University unveils Pushkin sculpture

Statue commemorates Russian poet

by Tori Reimann and Abbey Rathweg

Students, professors and Russian dignitaries gathered to see the unveiling of a sculpture built in honor of Russian author Aleksandr Pushkin Wednesday.

The statue is to honor Pushkin's memory, said Gpiaotrieff Duritry, a Russian native and specialist in Russian studies at Georgetown University. He is not only a Russian figure, but also an international figure, famous for his poetry. Many students here study Russian and Russian culture.

The Pushkin statue, which is cast from bronze and stands about eight feet tall, was erected to teach students about an important part of Russian heritage and international relations, according to University officials.

The statue was constructed by Russian sculptors Alexander and Igor Bourganov and architect Mikhail Posokin to honor the internationally-renowned Russian poet. Pushkin, who lived 1799 to 1837, is compared to Lord Byron and William Shakespeare by scholars, according to literature handed out at the event.

Pushkin supported the underground press and expressed reformist ideas, for which he was exiled and put under house arrest, according to a University press release.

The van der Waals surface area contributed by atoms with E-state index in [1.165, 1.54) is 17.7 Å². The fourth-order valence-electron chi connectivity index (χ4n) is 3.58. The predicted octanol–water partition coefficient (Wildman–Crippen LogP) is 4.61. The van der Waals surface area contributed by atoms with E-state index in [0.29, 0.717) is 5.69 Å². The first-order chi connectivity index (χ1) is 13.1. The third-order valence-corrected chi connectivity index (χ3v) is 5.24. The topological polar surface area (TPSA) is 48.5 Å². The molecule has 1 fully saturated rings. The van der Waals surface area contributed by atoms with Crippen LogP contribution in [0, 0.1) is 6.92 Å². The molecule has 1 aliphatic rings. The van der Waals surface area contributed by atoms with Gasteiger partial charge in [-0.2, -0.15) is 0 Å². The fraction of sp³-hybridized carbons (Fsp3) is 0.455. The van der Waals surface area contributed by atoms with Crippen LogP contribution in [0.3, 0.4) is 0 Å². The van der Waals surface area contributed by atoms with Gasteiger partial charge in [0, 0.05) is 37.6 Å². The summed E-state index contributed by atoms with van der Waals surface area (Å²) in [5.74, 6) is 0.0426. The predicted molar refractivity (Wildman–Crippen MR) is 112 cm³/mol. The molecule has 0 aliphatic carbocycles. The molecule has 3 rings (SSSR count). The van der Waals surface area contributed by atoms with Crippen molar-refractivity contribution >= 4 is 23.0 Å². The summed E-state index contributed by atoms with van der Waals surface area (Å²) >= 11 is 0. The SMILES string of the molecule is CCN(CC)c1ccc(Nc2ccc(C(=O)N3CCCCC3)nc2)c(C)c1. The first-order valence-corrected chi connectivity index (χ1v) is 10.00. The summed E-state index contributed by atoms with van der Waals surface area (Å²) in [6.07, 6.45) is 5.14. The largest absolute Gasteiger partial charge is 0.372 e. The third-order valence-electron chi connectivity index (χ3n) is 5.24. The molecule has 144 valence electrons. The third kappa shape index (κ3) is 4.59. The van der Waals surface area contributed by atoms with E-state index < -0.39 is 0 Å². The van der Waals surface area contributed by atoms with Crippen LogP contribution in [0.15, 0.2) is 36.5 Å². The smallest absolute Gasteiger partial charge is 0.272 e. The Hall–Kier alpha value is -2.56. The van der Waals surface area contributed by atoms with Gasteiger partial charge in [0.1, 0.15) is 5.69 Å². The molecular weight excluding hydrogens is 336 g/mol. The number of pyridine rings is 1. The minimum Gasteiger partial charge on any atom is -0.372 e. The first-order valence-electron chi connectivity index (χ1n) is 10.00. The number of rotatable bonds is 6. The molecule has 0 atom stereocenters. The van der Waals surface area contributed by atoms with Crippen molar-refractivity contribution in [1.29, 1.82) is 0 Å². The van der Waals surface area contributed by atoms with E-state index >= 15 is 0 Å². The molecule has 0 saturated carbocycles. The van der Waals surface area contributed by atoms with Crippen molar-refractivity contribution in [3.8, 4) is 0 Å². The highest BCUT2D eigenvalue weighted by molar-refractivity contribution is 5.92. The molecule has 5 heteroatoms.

On the statue, a horse on the podium above Pushkin's shoulder commemorates a part of the poet's legacy and Russian heritage, according to the event material. The sculptors believe the Golden Pegasus will be a symbol of Russian and American collaboration in the new millennium, according to the material.

Durity, who spoke in his native Russian tongue, said it was fitting for the memory of a famous poet to be kept alive at GW, where students research his writings and international relations is a major area of study. Durity said GW is also a good location because of its convenient location, its strong connection to Russian studies and GW professor Juras Ryfir, who is a member of the American Russian Cultural Cooperation Foundation.

Durity said he was excited to see so many GW students at the event.

After the event each speaker addressed the media about the importance to understand why Pushkin remains internationally acclaimed.

Professor Peter Rollberg said he hopes Pushkin's work will be studied and interpreted at GW to create a better understanding of Russian culture.

Rollberg said he hopes the University will create and endow a chair in Russian literature.

University officials blocked H Street for the event.

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